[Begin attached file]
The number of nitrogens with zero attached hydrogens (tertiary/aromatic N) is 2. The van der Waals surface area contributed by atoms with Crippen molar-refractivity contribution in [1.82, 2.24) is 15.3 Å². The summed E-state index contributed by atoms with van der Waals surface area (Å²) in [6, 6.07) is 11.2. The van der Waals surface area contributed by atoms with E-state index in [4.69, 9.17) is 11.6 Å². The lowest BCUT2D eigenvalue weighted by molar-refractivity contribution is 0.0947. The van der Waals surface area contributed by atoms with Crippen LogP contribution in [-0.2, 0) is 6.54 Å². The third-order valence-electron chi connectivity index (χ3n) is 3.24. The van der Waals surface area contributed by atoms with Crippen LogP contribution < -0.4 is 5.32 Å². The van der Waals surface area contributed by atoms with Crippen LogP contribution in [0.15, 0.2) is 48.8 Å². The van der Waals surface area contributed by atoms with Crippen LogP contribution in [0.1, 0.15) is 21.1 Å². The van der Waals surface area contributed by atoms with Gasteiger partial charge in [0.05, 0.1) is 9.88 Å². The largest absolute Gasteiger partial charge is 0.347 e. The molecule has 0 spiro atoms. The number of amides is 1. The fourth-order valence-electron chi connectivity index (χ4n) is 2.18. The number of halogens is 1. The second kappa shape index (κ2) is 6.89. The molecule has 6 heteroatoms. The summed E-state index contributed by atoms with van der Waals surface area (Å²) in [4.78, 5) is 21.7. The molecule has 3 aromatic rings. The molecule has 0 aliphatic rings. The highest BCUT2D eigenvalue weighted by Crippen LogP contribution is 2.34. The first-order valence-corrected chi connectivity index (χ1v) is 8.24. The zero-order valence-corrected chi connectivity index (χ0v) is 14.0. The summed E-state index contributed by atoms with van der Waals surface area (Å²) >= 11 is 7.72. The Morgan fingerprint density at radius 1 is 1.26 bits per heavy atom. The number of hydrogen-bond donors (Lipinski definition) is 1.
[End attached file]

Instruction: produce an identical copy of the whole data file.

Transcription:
The number of nitrogens with zero attached hydrogens (tertiary/aromatic N) is 2. The van der Waals surface area contributed by atoms with Crippen molar-refractivity contribution in [1.82, 2.24) is 15.3 Å². The summed E-state index contributed by atoms with van der Waals surface area (Å²) in [6, 6.07) is 11.2. The van der Waals surface area contributed by atoms with E-state index in [4.69, 9.17) is 11.6 Å². The lowest BCUT2D eigenvalue weighted by molar-refractivity contribution is 0.0947. The van der Waals surface area contributed by atoms with Crippen LogP contribution in [-0.2, 0) is 6.54 Å². The third-order valence-electron chi connectivity index (χ3n) is 3.24. The van der Waals surface area contributed by atoms with Crippen LogP contribution < -0.4 is 5.32 Å². The van der Waals surface area contributed by atoms with Crippen LogP contribution in [0.15, 0.2) is 48.8 Å². The van der Waals surface area contributed by atoms with Crippen LogP contribution in [0.1, 0.15) is 21.1 Å². The van der Waals surface area contributed by atoms with Gasteiger partial charge in [0.05, 0.1) is 9.88 Å². The largest absolute Gasteiger partial charge is 0.347 e. The molecule has 0 spiro atoms. The number of amides is 1. The fourth-order valence-electron chi connectivity index (χ4n) is 2.18. The number of halogens is 1. The second kappa shape index (κ2) is 6.89. The molecule has 6 heteroatoms. The summed E-state index contributed by atoms with van der Waals surface area (Å²) in [4.78, 5) is 21.7. The molecule has 3 aromatic rings. The molecule has 0 aliphatic rings. The highest BCUT2D eigenvalue weighted by Crippen LogP contribution is 2.34. The first-order valence-corrected chi connectivity index (χ1v) is 8.24. The zero-order valence-corrected chi connectivity index (χ0v) is 14.0. The summed E-state index contributed by atoms with van der Waals surface area (Å²) >= 11 is 7.72. The Morgan fingerprint density at radius 1 is 1.26 bits per heavy atom. The number of hydrogen-bond donors (Lipinski definition) is 1.